Day 6 (June 23, 2016 – South Lake Tahoe, California): “Heavenly Emeralds”
It was 5:45am when we woke up. While I was just starting to wake, Mom had already been up and she actually went outside. I wasn’t sure if she was going for a walk or if she was trying to get something from the car that she had forgotten. In any case, when I was in the bathroom trying to #2, Mom came back and was telling me that there was a bear downstairs digging through a trash can!
My first thought was that these rare events always seemed to happen whenever I was busy and couldn’t get out to see the moment right then and there. This happened a few years back when Julie and I were in Italy when I had bad diarrhea and I missed a red sunset in Montepulciano.
So while I was busy doing my deeds, Mom was out there filming the bear as it appeared to be going after a sandwich it had dug out from the trash. I guess bears were pretty smart in that they knew how to get at the contents of the trash by knocking it over. Plus, when they have to choose between a high carb human food diet versus flipping rocks for insects and nuts, it’s a no brainer which one they’d go for.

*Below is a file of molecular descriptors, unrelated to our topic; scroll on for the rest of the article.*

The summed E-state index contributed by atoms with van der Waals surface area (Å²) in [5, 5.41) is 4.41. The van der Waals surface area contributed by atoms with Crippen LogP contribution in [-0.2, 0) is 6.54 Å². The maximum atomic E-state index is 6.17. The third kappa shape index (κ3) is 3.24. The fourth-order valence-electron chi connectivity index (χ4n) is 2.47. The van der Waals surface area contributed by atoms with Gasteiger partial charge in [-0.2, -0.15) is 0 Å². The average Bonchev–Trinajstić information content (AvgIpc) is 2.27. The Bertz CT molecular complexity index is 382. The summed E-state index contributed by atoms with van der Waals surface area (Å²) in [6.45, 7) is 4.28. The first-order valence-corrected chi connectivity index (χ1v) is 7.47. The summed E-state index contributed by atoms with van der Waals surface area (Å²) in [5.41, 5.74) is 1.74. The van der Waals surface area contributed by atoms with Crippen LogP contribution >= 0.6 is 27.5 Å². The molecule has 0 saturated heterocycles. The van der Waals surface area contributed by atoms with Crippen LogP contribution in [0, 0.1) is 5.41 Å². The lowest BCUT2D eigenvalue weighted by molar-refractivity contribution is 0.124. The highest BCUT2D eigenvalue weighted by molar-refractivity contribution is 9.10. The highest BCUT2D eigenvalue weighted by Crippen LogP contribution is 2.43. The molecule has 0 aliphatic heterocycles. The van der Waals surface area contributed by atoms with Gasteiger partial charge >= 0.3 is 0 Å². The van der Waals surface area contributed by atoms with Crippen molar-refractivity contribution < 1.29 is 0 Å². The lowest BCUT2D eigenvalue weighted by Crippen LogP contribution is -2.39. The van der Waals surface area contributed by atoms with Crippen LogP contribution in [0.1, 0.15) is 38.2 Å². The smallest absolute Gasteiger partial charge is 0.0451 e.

When I looked at the video that Mom showed me (after I was done in the restroom), it appeared that the bear had a couple of tags and a collar. Clearly, this bear was being tracked thoough I couldn’t figure out why the Holiday Inn Express was allowed to use those flimsy trash cans instead of the bear proof ones like you see in Yosemite or Mammoth. It seemed kind of irresponsible to me. I wondered if the bears here also had a tendency to break into cars to get at the high energy human food like they do in Yosemite and Mammoth.
Well, after that bit of excitement was over, Mom and I went to the breakfast room for our included breakfast. She was so excited about her little experience that she was telling strangers that she saw a bear and showed them the footage on her iPhone. Inside the brekkie room, there was a truck driver that first spotted the bear and told Mom about it (because she was going down the steps and nearly came face-to-face with that bear unknowingly at the bottom of the steps), and that kind of became the popular topic of conversation.